The Real Estate (Regulation and Development) Act (RERA) has finally become a reality. Although there still are plenty of hiccups and it will take some time for the industry to absorb all the facets of the Act, it should be kept in mind that RERA is a process, not an event. Meanwhile, the question in property buyers’ minds is: Should they wait until the RERA process is streamlined, or should they purchase a home now?
Buying a home is, in many cases, a once-in-a-lifetime event. At present, the real estate market in most cities is flush with options for buyers in most price brackets and developers have also kept various offers and schemes in place, to maintain the sales momentum. Prices have corrected in most locations.
Indeed, buyers have every reason to view this as a favourable time for home purchase. Yet, the ongoing implementation of RERA is making them pause. In the past, we have seen that the anticipation of price corrections and lower interest rates, keeps many potential buyers on the fence. Paradoxically, the announcement of RERA is now having a similar effect, largely because buyers are unsure of whether they will benefit from it immediately, or whether the benefits will take some more time to come in.
RERA’s impact on developers
Developers have been given until the end of July, to register their projects under RERA. Likewise, real estate agents, who also fall under its ambit, are still in the process of registering themselves. Several states still need to notify the rules under the Act and most importantly for buyers, developers need to register their projects under RERA.
None of these things can happen instantaneously, as many people had expected.
As of now, developers have been allowed to continue marketing their under-construction projects, until July 31, 2017, which means that they have a three-month window, in which they can register these projects under RERA.
Only players with strong balance sheets and an equally strong reputation, will be able to see this process through and prevail. In the months to come, we will see many small-time developers, who do not have the capacity or willingness to abide by RERA’s rules and regulations, vanish from the market. They will sell off incomplete projects or land parcels to bigger, established players, dissolve their real estate businesses and turn to other market areas. This kind of consolidation is a natural and expected by-product of RERA and one of the primary ways in which it will create a more transparent and healthy property market.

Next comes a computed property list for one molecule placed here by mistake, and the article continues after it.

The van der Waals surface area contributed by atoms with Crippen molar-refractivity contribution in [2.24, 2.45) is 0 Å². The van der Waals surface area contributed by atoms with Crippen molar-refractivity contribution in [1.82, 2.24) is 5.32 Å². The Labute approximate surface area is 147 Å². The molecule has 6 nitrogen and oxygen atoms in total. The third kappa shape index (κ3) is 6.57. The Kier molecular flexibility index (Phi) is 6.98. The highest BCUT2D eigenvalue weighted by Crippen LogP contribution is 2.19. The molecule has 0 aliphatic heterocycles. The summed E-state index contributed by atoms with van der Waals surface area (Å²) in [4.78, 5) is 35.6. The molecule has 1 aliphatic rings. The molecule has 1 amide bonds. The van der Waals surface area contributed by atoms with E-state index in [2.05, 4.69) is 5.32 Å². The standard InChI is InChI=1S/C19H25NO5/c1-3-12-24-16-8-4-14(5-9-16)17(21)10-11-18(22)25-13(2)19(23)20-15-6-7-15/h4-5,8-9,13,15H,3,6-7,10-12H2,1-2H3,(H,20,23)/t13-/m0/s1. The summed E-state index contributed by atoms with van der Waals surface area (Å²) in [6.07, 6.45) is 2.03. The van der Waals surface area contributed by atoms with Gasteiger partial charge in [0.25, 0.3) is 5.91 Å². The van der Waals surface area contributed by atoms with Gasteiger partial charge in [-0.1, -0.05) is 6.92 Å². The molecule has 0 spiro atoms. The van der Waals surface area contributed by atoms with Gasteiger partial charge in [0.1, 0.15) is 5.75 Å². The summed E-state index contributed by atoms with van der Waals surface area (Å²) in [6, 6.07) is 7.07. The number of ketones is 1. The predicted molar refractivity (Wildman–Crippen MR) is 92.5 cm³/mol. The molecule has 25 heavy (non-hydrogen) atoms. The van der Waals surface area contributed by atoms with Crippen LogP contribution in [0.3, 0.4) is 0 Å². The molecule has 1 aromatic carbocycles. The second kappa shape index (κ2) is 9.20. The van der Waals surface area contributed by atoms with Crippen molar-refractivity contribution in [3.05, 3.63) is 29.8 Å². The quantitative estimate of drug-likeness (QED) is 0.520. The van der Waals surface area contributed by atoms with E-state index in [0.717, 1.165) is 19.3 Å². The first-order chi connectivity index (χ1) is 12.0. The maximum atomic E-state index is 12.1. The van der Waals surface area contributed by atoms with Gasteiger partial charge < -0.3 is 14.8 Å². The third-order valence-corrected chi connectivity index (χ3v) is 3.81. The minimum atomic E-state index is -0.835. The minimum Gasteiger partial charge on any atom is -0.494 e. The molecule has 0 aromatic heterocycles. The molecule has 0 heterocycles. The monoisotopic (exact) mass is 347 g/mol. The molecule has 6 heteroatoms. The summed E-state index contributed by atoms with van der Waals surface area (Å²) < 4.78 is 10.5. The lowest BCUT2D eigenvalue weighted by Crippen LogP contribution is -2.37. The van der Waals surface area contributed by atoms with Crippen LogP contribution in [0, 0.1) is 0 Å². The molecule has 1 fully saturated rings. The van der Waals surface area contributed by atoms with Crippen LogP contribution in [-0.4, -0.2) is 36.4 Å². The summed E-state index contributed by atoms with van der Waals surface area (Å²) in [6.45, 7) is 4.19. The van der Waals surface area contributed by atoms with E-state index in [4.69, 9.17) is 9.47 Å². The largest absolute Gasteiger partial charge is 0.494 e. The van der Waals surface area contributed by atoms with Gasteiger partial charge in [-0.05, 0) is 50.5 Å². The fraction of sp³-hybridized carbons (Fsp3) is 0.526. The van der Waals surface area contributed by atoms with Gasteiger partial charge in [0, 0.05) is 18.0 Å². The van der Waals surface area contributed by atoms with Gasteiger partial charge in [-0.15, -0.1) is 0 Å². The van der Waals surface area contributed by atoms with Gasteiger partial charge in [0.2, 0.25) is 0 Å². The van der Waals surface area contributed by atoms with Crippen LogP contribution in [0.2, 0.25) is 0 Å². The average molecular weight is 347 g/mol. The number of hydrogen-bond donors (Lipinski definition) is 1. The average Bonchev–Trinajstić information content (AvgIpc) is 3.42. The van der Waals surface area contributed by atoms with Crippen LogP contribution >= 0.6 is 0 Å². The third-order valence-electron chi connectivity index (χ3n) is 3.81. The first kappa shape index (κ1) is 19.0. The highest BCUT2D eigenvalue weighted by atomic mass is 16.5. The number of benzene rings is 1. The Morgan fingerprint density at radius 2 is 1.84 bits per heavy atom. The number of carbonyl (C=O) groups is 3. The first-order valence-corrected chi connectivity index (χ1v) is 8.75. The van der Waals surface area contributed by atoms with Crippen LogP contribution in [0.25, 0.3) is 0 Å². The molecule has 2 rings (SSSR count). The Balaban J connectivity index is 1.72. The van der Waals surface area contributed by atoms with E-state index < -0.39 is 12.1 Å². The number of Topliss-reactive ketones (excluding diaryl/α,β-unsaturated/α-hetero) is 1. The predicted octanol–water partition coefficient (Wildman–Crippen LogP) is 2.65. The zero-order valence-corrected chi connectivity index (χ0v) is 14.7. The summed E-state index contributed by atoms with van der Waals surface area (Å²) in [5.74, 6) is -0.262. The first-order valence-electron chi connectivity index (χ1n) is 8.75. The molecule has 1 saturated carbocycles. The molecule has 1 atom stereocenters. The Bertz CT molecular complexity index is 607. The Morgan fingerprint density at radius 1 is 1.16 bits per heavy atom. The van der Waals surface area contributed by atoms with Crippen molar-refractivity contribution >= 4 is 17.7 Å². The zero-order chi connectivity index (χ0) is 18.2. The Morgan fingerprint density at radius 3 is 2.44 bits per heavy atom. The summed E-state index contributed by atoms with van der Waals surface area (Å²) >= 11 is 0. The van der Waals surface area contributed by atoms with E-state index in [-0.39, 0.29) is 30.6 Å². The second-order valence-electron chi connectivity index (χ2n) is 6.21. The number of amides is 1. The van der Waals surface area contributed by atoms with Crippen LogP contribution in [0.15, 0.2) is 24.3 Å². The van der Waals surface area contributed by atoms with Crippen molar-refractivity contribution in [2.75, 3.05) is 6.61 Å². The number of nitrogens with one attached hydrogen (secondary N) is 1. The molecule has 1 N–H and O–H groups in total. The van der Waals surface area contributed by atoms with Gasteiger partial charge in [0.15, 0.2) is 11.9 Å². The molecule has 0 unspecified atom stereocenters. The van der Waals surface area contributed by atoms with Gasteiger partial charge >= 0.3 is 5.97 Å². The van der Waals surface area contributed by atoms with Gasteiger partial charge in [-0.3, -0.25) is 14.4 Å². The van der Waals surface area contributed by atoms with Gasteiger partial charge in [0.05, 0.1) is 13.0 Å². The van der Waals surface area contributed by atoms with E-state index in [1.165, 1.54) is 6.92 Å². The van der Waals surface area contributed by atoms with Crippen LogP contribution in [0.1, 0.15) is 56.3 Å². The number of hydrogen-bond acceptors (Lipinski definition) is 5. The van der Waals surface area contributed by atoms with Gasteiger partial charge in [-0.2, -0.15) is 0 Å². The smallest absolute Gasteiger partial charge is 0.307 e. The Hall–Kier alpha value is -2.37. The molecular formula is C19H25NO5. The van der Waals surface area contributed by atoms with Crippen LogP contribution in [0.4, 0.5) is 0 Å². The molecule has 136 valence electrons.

What should home buyers do?
In the future, RERA will revolutionise the manner in which residential housing projects are planned, marketed and sold across India. Home buyers will be able to stop worrying about lopsided sales agreements, delays in handing over their properties, unscheduled changes in building plans and several other risks, which were so far considered part and parcel of buying into under-construction projects.
See also: Dilutions threaten RERA’s effectiveness
Meanwhile, buyers should only consider projects in good locations, by builders who are in the process of registering their projects under RERA. Home buyers should also check out the developer’s website, which should reflect the fact that they are actively pursuing RERA compliance. The safest bet for home buyers, is to focus on projects whose builders have a strong reputation and track-record. In other words, there is no need for aspiring home buyers to wait for more clarity on RERA to emerge. It is certain that RERA will clean up the market and that only the strong, reputed developers will be able to do business in the future.
The best strategy for buyers, hence, is to identify projects by these builders, which are either complete or in the advanced stages of completion and make use of the favourable market conditions to close the deal on their dream home.
(The writer is CMD, Amit Enterprises Housing Ltd)